Mitlov wrote:Here's why it looks like a lean to the side to me instead of a lean toward the target:
(1) We're seeing the top of his head, not the side of his head in a strictly profile view like in the two images John H provided.
(2) In the two images John H provided, the shoulders are squared off--the rear shoulder is nearly as far forward as the front shoulder. In the plate, you can see the entire length from shoulder to shoulder.
(3) In the two images John H provided, the head is directly over the knee. In this image, the head is barely at mid-thigh.
It seems to me that those three details would only be accurate perspective-wise if they were depicting someone leaning to the side, not leaning toward their opponent.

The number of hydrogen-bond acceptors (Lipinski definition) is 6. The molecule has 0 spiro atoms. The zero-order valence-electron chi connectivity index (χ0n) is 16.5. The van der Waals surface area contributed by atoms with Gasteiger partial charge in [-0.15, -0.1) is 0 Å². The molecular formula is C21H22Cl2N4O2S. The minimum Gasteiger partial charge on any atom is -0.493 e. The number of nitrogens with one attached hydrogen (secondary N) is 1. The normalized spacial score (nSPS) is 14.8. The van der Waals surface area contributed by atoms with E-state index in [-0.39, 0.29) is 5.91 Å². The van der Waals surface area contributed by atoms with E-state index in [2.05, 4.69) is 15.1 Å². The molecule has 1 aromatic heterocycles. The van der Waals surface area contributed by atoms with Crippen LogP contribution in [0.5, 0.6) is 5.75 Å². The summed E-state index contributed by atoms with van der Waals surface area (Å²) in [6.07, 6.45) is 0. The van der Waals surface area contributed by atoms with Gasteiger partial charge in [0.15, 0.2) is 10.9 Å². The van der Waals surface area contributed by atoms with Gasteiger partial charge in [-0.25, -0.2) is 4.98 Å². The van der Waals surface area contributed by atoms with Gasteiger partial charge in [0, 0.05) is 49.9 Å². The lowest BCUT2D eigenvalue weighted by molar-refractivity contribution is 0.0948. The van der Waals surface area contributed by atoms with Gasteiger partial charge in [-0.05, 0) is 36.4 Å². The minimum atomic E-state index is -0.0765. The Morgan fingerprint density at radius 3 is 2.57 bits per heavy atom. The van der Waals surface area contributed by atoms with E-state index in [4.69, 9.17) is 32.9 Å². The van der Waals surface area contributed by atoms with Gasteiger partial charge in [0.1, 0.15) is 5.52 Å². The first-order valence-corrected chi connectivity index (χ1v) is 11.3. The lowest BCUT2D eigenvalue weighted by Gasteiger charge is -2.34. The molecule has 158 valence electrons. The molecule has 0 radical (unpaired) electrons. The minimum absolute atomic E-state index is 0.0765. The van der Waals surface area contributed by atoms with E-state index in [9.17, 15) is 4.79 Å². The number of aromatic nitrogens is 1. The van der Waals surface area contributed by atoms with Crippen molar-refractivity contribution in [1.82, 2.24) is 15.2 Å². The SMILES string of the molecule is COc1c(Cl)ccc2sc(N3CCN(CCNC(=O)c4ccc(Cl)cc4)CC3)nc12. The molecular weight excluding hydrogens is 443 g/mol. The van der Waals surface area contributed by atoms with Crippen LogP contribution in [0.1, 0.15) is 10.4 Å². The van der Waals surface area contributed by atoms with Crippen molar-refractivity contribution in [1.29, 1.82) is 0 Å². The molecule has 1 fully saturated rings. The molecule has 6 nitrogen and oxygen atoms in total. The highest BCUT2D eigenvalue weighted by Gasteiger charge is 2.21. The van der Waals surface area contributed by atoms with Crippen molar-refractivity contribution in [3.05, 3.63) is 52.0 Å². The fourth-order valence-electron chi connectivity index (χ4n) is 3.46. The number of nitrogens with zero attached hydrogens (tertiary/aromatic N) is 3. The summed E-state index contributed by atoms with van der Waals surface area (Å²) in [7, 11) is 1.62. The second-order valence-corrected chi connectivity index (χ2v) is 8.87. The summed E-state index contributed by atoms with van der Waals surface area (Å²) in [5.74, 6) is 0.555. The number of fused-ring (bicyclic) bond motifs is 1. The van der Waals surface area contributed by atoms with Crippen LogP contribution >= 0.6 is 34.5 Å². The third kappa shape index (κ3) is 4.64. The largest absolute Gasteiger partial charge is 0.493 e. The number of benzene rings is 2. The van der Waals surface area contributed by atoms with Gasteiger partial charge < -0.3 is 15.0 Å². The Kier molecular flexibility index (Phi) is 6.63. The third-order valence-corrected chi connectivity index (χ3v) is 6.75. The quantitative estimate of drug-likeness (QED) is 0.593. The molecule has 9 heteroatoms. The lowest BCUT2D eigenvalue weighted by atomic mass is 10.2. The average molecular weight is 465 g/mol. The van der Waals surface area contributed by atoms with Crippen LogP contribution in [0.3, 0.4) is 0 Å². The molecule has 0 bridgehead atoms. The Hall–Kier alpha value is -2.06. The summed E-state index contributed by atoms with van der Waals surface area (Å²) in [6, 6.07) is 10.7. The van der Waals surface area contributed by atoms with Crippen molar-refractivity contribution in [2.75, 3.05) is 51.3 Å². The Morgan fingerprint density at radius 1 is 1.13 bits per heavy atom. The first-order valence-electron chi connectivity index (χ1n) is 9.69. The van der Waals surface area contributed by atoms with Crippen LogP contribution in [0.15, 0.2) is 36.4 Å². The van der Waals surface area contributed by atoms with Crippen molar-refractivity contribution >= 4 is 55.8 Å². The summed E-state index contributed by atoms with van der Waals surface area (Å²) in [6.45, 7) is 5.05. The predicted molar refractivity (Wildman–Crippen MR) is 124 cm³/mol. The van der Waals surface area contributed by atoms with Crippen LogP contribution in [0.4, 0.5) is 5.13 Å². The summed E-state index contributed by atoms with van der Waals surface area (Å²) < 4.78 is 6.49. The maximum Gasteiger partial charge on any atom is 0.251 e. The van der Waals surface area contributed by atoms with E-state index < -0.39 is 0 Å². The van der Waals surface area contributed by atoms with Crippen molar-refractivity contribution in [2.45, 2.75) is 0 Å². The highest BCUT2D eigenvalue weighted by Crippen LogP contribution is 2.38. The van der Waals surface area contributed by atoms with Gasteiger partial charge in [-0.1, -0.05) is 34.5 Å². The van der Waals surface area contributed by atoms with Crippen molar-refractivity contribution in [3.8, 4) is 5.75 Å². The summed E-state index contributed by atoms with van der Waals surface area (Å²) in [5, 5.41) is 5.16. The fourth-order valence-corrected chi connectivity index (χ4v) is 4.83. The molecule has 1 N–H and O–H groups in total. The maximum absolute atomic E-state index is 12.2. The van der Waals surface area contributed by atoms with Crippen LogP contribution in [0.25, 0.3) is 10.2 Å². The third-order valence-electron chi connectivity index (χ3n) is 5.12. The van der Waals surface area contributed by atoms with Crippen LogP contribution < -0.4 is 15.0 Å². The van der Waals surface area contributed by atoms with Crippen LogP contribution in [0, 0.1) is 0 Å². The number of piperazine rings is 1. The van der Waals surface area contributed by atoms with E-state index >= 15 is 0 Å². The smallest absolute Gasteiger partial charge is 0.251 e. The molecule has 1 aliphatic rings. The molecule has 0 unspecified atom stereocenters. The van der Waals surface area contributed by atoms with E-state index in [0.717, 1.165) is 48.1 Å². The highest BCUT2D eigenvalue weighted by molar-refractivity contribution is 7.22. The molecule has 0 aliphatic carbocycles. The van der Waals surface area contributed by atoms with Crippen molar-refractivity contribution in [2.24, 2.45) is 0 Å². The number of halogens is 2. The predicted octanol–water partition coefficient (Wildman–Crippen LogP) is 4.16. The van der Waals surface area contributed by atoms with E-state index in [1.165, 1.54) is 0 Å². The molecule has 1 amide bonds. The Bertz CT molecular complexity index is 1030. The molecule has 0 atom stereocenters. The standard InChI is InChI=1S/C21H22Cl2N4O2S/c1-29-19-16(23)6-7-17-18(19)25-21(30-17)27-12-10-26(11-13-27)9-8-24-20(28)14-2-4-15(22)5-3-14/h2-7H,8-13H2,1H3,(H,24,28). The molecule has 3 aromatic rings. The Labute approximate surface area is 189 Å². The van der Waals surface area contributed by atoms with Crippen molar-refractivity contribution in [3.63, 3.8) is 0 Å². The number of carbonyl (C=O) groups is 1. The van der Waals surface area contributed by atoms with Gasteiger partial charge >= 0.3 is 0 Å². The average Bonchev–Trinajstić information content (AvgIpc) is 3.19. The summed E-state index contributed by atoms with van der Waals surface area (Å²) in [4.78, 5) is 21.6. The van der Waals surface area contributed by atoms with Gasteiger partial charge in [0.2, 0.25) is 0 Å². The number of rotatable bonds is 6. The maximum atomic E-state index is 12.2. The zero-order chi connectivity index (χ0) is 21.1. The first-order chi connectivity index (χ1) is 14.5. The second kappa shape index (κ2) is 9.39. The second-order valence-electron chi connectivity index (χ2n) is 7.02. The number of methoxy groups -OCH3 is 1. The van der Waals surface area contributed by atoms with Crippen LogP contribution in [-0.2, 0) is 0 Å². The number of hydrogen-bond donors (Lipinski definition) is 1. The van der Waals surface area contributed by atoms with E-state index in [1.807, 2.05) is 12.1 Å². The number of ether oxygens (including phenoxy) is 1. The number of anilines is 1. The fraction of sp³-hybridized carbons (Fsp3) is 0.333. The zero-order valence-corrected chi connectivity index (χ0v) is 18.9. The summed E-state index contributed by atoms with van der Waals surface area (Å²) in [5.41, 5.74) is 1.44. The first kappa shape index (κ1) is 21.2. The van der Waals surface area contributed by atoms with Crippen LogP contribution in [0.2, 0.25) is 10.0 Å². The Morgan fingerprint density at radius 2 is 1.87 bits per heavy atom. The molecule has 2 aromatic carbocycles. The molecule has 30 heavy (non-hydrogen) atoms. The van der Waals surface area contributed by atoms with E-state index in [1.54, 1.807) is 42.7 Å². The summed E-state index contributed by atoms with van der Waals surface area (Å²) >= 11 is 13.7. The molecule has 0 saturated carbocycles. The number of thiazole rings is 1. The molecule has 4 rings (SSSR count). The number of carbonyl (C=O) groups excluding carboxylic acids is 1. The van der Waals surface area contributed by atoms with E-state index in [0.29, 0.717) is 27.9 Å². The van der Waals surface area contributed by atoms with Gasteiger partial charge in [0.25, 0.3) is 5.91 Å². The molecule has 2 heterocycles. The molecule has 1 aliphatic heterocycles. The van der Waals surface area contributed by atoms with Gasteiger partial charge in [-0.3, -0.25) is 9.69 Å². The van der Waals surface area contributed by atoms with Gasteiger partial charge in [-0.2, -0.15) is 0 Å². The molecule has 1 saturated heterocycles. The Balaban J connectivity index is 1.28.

bigdummy wrote:Anyone here know how this relates to Meyer's concept of Die Waage ('the scales') ?
I know there is a passage in Wallerstein which reads (this is an old and rough translation) "So, you fight long against someone, and you come to him at the distance of the sword, so both of you are hand-to-hand. Then, you should stretch your arms and your sword far from you, and put yourself into a low body position ( die Waage ), so that you have a good grip and long reach in your sword, and so that you attack and parry against all which is necessary. The reach is that you stand behind your sword and lean yourself; the grip is that you stand low…and make yourself small in your body so that you are great in your sword.”
Mitlov wrote:(1) We're seeing the top of his head, not the side of his head in a strictly profile view like in the two images John H provided.
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